We appreciate the comments and historical perspective regarding the provision of obstetric anesthesia provided by Robert E. Johnstone II, M.D. In his letter, he outlines the pivotal role of his father, Robert E. Johnstone, M.D., as well as contributions from the American College of Obstetricians and Gynecologists (ACOG) in improving obstetric anesthesia services. Beginning in 1981, Johnstone led the ACOG to new standards of care, i.e. , anesthesia provided by anesthesiologists and not by obstetricians. Since that time, surveys have consistently demonstrated dramatic reductions in the number of obstetric anesthetics provided by obstetricians. For example, in 1981, obstetricians performed between 26 and 46% of regional analgesics for labor in all sizes of hospitals.1However, in 2001, obstetricians performed only 1–6% of these procedures.2The most recent Guidelines for Perinatal Care state,

An obstetrician may administer the anesthesia if granted privileges for these procedures. However, having an anesthesiologist or anesthetist provide this care permits the obstetrician to give undivided attention to the delivery. If obstetric anesthesia is provided by obstetricians, the director of anesthesia services should participate with a representative of the obstetric department in the formulation of procedures designed to ensure the uniform quality of anesthesia services throughout the hospital.3 

In addition to these changes that were fundamental to improving patient safety, leaders within the American Society of Anesthesiologists (ASA) have also been instrumental in establishing guidelines and practice parameters to continue these efforts. The ASA published one of the first documents in 1988. Although not guaranteed to provide a specific outcome, the Guidelines for Regional Anesthesia in Obstetrics were designed to provide anesthesia care providers with a framework that allowed them to interpret and establish guidelines for their own practices.* Other efforts to encourage quality patient care have included publication of Practice Guidelines for Obstetrical Anesthesia in 1999.4Although these evidence-based, systematically developed recommendations were not intended to serve as standards or absolute requirements, they provide basic recommendations to assist practitioners in decision making. More recently, Optimal Goals for Anesthesia Care in Obstetrics, a joint statement by the ASA and ACOG, was published to further emphasize the importance of collaborative efforts by anesthesiologists and obstetricians in the provision of safe and most effective care for obstetric patients.†

Despite many advancements in the practice of obstetric anesthesia, there has been debate within the specialty resulting from denial of payment for regional labor analgesia by third-party payers.2In these cases, reimbursement was denied because of a lack of “medical indication.” In response, the ASA and ACOG issued a Statement on Pain Relief during Labor in 2000 with revision in 2004.5According to this statement,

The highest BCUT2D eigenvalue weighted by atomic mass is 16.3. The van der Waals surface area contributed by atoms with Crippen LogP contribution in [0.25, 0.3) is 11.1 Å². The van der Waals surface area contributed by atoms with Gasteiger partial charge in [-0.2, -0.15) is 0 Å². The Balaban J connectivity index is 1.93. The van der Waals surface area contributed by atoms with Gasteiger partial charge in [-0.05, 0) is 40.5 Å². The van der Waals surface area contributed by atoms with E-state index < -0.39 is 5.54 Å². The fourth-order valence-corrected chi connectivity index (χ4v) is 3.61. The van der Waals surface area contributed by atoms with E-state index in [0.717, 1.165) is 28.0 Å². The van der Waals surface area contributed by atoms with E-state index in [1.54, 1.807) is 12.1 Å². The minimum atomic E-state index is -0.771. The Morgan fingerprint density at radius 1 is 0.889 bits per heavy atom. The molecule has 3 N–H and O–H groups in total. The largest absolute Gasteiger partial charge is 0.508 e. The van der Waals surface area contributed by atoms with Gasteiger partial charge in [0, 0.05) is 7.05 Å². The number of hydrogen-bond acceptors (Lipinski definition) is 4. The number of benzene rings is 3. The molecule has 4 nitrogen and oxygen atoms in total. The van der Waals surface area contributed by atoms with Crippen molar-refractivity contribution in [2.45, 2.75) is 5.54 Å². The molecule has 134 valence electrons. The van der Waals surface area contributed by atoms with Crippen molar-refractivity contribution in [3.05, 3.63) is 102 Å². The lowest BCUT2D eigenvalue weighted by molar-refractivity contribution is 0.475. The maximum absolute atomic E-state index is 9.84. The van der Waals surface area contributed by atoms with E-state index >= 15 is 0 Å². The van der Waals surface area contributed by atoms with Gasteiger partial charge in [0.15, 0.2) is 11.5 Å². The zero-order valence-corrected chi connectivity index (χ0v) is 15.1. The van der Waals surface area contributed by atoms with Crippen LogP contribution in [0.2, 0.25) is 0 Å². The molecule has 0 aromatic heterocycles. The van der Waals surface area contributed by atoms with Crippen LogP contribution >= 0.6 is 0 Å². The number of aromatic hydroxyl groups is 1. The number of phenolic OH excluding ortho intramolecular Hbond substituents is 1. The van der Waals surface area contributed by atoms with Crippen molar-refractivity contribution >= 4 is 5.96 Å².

Labor results in severe pain for many women. There is no circumstance where it is considered acceptable for a person to experience untreated severe pain, amenable to safe intervention, while under a physician’s care. It is the position of ACOG and ASA that third-party payers who provide reimbursement for obstetric services should not deny reimbursement for regional analgesia/anesthesia because of an absence of other “medical indications.”

Johnstone has provided interesting historical information about early efforts by the ACOG to improve patient safety and care. Since that time, a number of substantial changes have occurred in the practice of obstetric anesthesia, as evidenced by data from the 1981, 1992, and 2001 workforce surveys.1,2,6The most recent survey suggested that more parturients used some type of analgesia for labor than ever before and that regional anesthesia for cesarean delivery is the preferred technique. Despite controversy and continued economic pressure, more anesthesiologists are actively involved in the practice of obstetric anesthesiology and continue to strive for safe and effective care of obstetric patients.

‡University of Colorado School of Medicine, Denver, Colorado. brenda.bucklin@uchsc.edu

Gibbs CP, Krischer J, Peckham BM, Sharp H, Kirschbaum TH: Obstetric anesthesia: A national survey. Anesthesiology 1986; 65:298–306
Bucklin BA, Hawkins JL, Anderson JR, Ullrich FA: Obstetric anesthesia workforce survey: Twenty-year update. Anesthesiology 2005; 103:645–53
American Academy of Pediatrics and American College of Obstetricians and Gynecologists: Guidelines for Perinatal Care, 5th edition. Elk Grove Village, Illinois; Washington, D.C., American Academy of Pediatrics and American College of Obstetricians and Gynecologists, 2002, p 140
Elk Grove Village, Illinois; Washington, D.C.
American Academy of Pediatrics and American College of Obstetricians and Gynecologists
Practice guidelines for obstetrical anesthesia: A report by the American Society of Anesthesiologists Task Force on Obstetrical Anesthesia. Anesthesiology 1999; 90:600–11
American College of Obstetricians and Gynecologists Committee Opinion #295: Pain relief during labor. Obstet Gynecol 2004; 104:213
Hawkins JL, Gibbs CP, Orleans M, Martin-Salvaj G, Beaty B: Obstetric anesthesia work force survey, 1981 versus  1992. Anesthesiology 1997; 87:135–43